“We want you to write a column about pets!” one of my bosses said a year ago. “It will be fun! People love reading about animals!”
It is fun, usually, and people do like reading about animals, but I have been surprised how often my Pet City columns have touched on death — Sonja the terrier, whose formerly homeless human friend came to say goodbye to her on her deathbed; pet sitters who have committed the ultimate error; Rose the Broadway rat, who died in a fall just days after I chronicled her rise to stardom.
If I’d looked back at my own life, and the 80-something animals I’ve shared my home with over the years, I should not have been surprised. Going back to childhood, death — often sudden, bizarre or unexplained — has been one of the most vivid aspects of pet stewardship. One of the main things pets do, it seems, is die.
There was Baby-Face George, a brilliant bruiser of a cat named for a professional wrestler, able to lift latches and open doors with his bare paws. When I was about 10, he disappeared in the middle of winter. We found him in the spring, his body floating in our backyard pool.
There was Waddles, my beloved Muscovy duck. One day, my mother started the car in the driveway and pulled away. She had not noticed Waddles in front of a back wheel. I watched in disbelief as Waddles writhed and twitched, her long white neck contracting randomly.
One day, one of our cats (either Mental Paws or her sister Dental Paws, no one can remember) disappeared into the woods behind our house in the wilds of New Jersey. We found her a few days later with her leg stuck in a hunter’s trap. My mom thinks she died; I recall her surviving but losing the leg. Either way, it was unpleasant.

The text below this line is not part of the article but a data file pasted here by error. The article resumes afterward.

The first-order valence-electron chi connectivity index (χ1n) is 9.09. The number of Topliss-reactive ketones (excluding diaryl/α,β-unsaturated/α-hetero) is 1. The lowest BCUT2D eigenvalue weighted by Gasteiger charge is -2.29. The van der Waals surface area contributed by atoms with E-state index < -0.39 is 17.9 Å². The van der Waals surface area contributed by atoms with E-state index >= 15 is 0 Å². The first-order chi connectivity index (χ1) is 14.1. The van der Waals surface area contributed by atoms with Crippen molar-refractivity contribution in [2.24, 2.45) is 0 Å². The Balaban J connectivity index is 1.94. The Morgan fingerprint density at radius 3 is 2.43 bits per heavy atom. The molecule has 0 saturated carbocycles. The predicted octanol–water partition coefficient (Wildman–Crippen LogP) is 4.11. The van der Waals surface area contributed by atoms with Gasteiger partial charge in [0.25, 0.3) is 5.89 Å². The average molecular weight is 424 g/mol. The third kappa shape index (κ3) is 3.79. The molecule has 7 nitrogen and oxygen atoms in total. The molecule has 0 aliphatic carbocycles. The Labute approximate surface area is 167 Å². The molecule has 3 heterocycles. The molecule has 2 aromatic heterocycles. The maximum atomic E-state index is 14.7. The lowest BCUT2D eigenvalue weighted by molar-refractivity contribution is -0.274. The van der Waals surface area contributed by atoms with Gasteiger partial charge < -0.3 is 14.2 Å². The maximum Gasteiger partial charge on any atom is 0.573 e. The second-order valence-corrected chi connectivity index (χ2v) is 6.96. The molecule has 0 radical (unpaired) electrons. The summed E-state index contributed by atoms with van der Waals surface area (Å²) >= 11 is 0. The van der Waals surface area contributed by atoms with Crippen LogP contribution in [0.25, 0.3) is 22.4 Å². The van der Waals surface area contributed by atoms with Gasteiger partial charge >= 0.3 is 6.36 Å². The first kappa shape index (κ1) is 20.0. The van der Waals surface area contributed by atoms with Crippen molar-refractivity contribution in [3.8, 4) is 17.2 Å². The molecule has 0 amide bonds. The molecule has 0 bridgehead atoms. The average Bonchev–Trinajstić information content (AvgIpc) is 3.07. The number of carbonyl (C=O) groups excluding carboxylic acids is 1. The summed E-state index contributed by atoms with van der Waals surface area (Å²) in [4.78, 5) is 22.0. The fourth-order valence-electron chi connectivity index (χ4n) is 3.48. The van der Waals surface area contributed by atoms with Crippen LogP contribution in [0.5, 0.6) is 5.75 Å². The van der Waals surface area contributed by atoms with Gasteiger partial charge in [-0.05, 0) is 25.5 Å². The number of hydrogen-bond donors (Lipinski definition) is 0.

And there was my white rabbit, L.C., which stood for Little Cuteness. In the absence of a proper rabbit hole, L.C. liked to hide out behind the washing machine. One day she emerged, went into violent convulsions and fell still. A vet and an investigation found the culprit: a box of soap flakes had fallen behind the washer, and Little Cuteness had eaten a fatal dose.
Other pet deaths were less unusual but no less upsetting: watching Mama Gerbil eat some of her extra babies (try explaining that to a 6-year-old); as an adult, helping my wife hold our cancer-ridden dog as he received the shot that ended his life, feeling him tense up and then let go.
Also, do not lend me your pets. A 12-year-old entrusted his rat to me one summer in the early ’90s. It did not survive. More recently, my daughter’s best friend asked us to look after her betta fish. Uncle Chuck somehow found his way inside a snail shell and perished.
These days at our house, we are down to the basics: a cat and a dog. The dog, Barnaby, a basset-beagle rescue special, is approximately 11 years old and not doing so well. Last year, he required emergency, dauntingly expensive spinal surgery. We considered putting him to sleep, but our daughter, explaining that she loved Barnaby more than she did her parents, forbade it.
Barnaby has been having more health issues lately. Every night, our daughter, who’s 12 now, tucks him in — an elaborate ritual that can take 10 to 15 minutes. One recent evening, Barnaby fell asleep early. I asked my daughter not to wake him up.
“I have to,” she said, “just in case he doesn’t make it through the night.”
As she covered him with her coat, I thought back to my old rabbits and cats and ducks and the lessons our pets have to teach us — not just about death, but about love.
Source: NY Times / Andy Newman
A Peaceful Farewell provides compassionate at home pet euthanasia to fellow pet owners in Chandler, Gilbert, Mesa, Tempe, Ahwatukee, Scottsdale, and most of the Greater Phoenix Metropolitan Area.
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